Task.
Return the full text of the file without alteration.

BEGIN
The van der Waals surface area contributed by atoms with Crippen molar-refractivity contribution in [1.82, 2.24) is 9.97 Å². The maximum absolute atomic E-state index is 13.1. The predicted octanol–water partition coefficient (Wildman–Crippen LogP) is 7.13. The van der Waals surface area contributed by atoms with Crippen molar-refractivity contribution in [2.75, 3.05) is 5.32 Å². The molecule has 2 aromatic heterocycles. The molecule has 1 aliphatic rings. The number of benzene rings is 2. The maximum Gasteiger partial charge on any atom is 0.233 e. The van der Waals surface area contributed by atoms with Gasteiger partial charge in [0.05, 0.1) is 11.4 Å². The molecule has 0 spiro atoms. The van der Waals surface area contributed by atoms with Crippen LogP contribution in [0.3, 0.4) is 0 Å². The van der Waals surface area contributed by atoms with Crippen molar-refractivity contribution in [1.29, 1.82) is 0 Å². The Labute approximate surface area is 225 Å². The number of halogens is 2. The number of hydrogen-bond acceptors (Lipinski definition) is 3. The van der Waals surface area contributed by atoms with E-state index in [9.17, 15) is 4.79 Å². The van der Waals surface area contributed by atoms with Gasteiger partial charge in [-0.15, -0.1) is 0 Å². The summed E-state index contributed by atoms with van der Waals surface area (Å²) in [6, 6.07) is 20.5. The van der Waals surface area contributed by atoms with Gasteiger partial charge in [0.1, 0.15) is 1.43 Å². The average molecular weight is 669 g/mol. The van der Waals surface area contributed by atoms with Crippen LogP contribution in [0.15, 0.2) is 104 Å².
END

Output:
The van der Waals surface area contributed by atoms with Crippen molar-refractivity contribution in [1.82, 2.24) is 9.97 Å². The maximum absolute atomic E-state index is 13.1. The predicted octanol–water partition coefficient (Wildman–Crippen LogP) is 7.13. The van der Waals surface area contributed by atoms with Crippen molar-refractivity contribution in [2.75, 3.05) is 5.32 Å². The molecule has 2 aromatic heterocycles. The molecule has 1 aliphatic rings. The number of benzene rings is 2. The maximum Gasteiger partial charge on any atom is 0.233 e. The van der Waals surface area contributed by atoms with Gasteiger partial charge in [0.05, 0.1) is 11.4 Å². The molecule has 0 spiro atoms. The van der Waals surface area contributed by atoms with Crippen LogP contribution in [0.3, 0.4) is 0 Å². The van der Waals surface area contributed by atoms with Crippen molar-refractivity contribution in [1.29, 1.82) is 0 Å². The Labute approximate surface area is 225 Å². The number of halogens is 2. The number of hydrogen-bond acceptors (Lipinski definition) is 3. The van der Waals surface area contributed by atoms with E-state index in [9.17, 15) is 4.79 Å². The van der Waals surface area contributed by atoms with Gasteiger partial charge in [-0.15, -0.1) is 0 Å². The summed E-state index contributed by atoms with van der Waals surface area (Å²) in [6, 6.07) is 20.5. The van der Waals surface area contributed by atoms with Gasteiger partial charge in [0.1, 0.15) is 1.43 Å². The average molecular weight is 669 g/mol. The van der Waals surface area contributed by atoms with Crippen LogP contribution in [0.15, 0.2) is 104 Å².